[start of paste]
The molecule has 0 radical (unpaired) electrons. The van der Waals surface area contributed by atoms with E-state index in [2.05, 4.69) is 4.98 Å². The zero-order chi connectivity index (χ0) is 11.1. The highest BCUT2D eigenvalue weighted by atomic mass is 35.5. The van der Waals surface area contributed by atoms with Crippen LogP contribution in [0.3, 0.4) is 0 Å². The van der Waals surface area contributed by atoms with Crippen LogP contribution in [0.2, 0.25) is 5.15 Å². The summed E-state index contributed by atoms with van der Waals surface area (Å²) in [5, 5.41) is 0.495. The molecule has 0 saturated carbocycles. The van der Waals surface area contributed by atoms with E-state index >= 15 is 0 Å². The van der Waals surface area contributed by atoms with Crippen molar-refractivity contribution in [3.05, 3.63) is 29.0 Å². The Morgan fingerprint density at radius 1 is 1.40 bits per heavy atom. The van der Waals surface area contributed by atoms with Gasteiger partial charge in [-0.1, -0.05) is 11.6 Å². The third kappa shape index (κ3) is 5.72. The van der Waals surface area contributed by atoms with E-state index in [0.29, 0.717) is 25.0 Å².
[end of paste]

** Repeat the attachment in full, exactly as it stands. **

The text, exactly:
The molecule has 0 radical (unpaired) electrons. The van der Waals surface area contributed by atoms with E-state index in [2.05, 4.69) is 4.98 Å². The zero-order chi connectivity index (χ0) is 11.1. The highest BCUT2D eigenvalue weighted by atomic mass is 35.5. The van der Waals surface area contributed by atoms with Crippen LogP contribution in [0.3, 0.4) is 0 Å². The van der Waals surface area contributed by atoms with Crippen LogP contribution in [0.2, 0.25) is 5.15 Å². The summed E-state index contributed by atoms with van der Waals surface area (Å²) in [5, 5.41) is 0.495. The molecule has 0 saturated carbocycles. The van der Waals surface area contributed by atoms with E-state index >= 15 is 0 Å². The van der Waals surface area contributed by atoms with Crippen molar-refractivity contribution in [3.05, 3.63) is 29.0 Å². The Morgan fingerprint density at radius 1 is 1.40 bits per heavy atom. The van der Waals surface area contributed by atoms with Gasteiger partial charge in [-0.1, -0.05) is 11.6 Å². The third kappa shape index (κ3) is 5.72. The van der Waals surface area contributed by atoms with E-state index in [0.29, 0.717) is 25.0 Å².